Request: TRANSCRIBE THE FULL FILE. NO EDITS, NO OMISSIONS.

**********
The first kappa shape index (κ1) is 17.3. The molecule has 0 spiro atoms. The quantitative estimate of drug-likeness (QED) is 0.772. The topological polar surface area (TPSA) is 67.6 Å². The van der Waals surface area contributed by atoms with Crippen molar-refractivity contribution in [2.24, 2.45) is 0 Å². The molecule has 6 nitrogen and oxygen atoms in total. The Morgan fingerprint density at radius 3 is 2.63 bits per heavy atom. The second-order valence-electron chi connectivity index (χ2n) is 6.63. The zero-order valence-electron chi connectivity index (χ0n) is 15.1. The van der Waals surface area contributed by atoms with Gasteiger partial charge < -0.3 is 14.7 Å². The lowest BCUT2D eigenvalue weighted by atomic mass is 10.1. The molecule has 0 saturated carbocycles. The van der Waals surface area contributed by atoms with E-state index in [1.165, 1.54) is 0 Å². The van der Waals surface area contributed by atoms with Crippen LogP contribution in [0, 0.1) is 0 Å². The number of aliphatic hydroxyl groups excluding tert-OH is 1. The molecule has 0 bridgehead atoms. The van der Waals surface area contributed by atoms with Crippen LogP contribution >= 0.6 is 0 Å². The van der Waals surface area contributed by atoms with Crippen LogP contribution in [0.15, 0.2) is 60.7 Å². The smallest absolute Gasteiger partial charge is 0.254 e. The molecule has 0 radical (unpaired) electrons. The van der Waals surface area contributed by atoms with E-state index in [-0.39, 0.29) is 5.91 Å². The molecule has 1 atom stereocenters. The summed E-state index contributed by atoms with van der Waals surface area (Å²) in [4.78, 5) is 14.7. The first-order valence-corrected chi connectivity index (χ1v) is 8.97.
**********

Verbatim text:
The first kappa shape index (κ1) is 17.3. The molecule has 0 spiro atoms. The quantitative estimate of drug-likeness (QED) is 0.772. The topological polar surface area (TPSA) is 67.6 Å². The van der Waals surface area contributed by atoms with Crippen molar-refractivity contribution in [2.24, 2.45) is 0 Å². The molecule has 6 nitrogen and oxygen atoms in total. The Morgan fingerprint density at radius 3 is 2.63 bits per heavy atom. The second-order valence-electron chi connectivity index (χ2n) is 6.63. The zero-order valence-electron chi connectivity index (χ0n) is 15.1. The van der Waals surface area contributed by atoms with Gasteiger partial charge < -0.3 is 14.7 Å². The lowest BCUT2D eigenvalue weighted by atomic mass is 10.1. The molecule has 0 saturated carbocycles. The van der Waals surface area contributed by atoms with E-state index in [1.165, 1.54) is 0 Å². The van der Waals surface area contributed by atoms with Crippen LogP contribution in [0, 0.1) is 0 Å². The number of aliphatic hydroxyl groups excluding tert-OH is 1. The molecule has 0 bridgehead atoms. The van der Waals surface area contributed by atoms with Crippen LogP contribution >= 0.6 is 0 Å². The van der Waals surface area contributed by atoms with Crippen LogP contribution in [0.15, 0.2) is 60.7 Å². The smallest absolute Gasteiger partial charge is 0.254 e. The molecule has 0 radical (unpaired) electrons. The van der Waals surface area contributed by atoms with E-state index in [-0.39, 0.29) is 5.91 Å². The molecule has 1 atom stereocenters. The summed E-state index contributed by atoms with van der Waals surface area (Å²) in [4.78, 5) is 14.7. The first-order valence-corrected chi connectivity index (χ1v) is 8.97.